The 2001 rally season began inauspiciously for Burns – neither of the season curtain raisers, the Monte Carlo Rally or the Swedish Rally, yielded points scores, placing in peril before it had began, the Englishman’s title bid. Fourth place in a rain-drenched Portugal kicked his campaign into action prior to second place finishes on the gravel rallies of Argentina and Cyprus, on both occasions to Ford’s Colin McRae. Nonetheless, both the Scotsman and Monte Carlo victor Tommi Makinen were later to hit upon snags of their own, while Burns’ own consistent points scoring culminated in a first and only individual rally victory of the season in New Zealand, with McRae beaten into second. Burns then finished second on the Rally Australia to close within two points of new standalone series leader McRae, although the Scotsman and Makinen were to struggle to fifth and sixth respectively on this event (and the last of the drivers’ points-scoring positions) amid controversy over McRae arriving to time control too late at the end of the first leg of the event to be able to choose a favourable running order on the ball-bearing gravel for day two. Meanwhile the Finn, for his part, continued to struggle with a newly homologated version of the Mitsubishi Lancer Evolution World Rally Car he had been entrusted with, which had only been introduced by his team a few rounds earlier in San Remo. A four-way title decider, also including nine-point adrift outsider, Ford driver Carlos Sainz, thus beckoned on the final round of the series in Great Britain.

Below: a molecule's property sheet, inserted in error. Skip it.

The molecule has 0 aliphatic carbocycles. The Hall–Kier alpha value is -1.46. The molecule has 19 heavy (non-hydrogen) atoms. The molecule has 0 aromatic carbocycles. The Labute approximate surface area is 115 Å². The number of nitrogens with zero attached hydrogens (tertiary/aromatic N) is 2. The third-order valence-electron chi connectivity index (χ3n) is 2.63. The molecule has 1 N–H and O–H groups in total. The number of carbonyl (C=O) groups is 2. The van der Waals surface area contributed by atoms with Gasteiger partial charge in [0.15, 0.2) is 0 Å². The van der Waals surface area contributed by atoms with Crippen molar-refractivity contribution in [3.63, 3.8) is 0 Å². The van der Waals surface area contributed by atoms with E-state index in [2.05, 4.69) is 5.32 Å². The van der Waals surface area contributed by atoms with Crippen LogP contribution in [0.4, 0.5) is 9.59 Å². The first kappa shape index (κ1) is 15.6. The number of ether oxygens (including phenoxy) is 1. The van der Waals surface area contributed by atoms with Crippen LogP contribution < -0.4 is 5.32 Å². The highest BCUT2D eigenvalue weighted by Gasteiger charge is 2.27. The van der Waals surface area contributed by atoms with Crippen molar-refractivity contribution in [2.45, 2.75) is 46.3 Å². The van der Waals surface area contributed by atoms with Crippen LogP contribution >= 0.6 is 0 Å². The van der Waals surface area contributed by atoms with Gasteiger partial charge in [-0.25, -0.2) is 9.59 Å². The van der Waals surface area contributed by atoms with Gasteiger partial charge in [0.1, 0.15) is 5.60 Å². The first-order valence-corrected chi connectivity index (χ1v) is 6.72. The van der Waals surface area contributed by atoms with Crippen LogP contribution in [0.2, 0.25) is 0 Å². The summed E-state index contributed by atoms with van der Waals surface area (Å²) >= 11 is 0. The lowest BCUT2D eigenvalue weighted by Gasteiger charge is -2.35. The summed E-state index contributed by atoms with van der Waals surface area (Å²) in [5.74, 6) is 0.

There, all three of Burns’ rivals were to have suffered retirement from the event by the end of the second leg proceedings on Saturday. On Sunday, November 25, 2001, therefore, Burns’ third place finish behind Peugeot duo Gronholm and Harri Rovanpera enabled him to become the first Englishman to win the World Rally Championship. When Richard passed the finishing line at the final stage of the final rally in 2001, Burns uttered words thought to be paying tribute to his codriver Robert Reid: “You’re the best in the world”. To commemorate the title success, Subaru produced a special edition of the Subaru Impreza in the UK called the RB5. A messy legal battle ensued for the Englishman’s services for the following 2002 season, from which fresh suitors, 2000 and 2001 manufacturers’ champions Peugeot emerged victorious.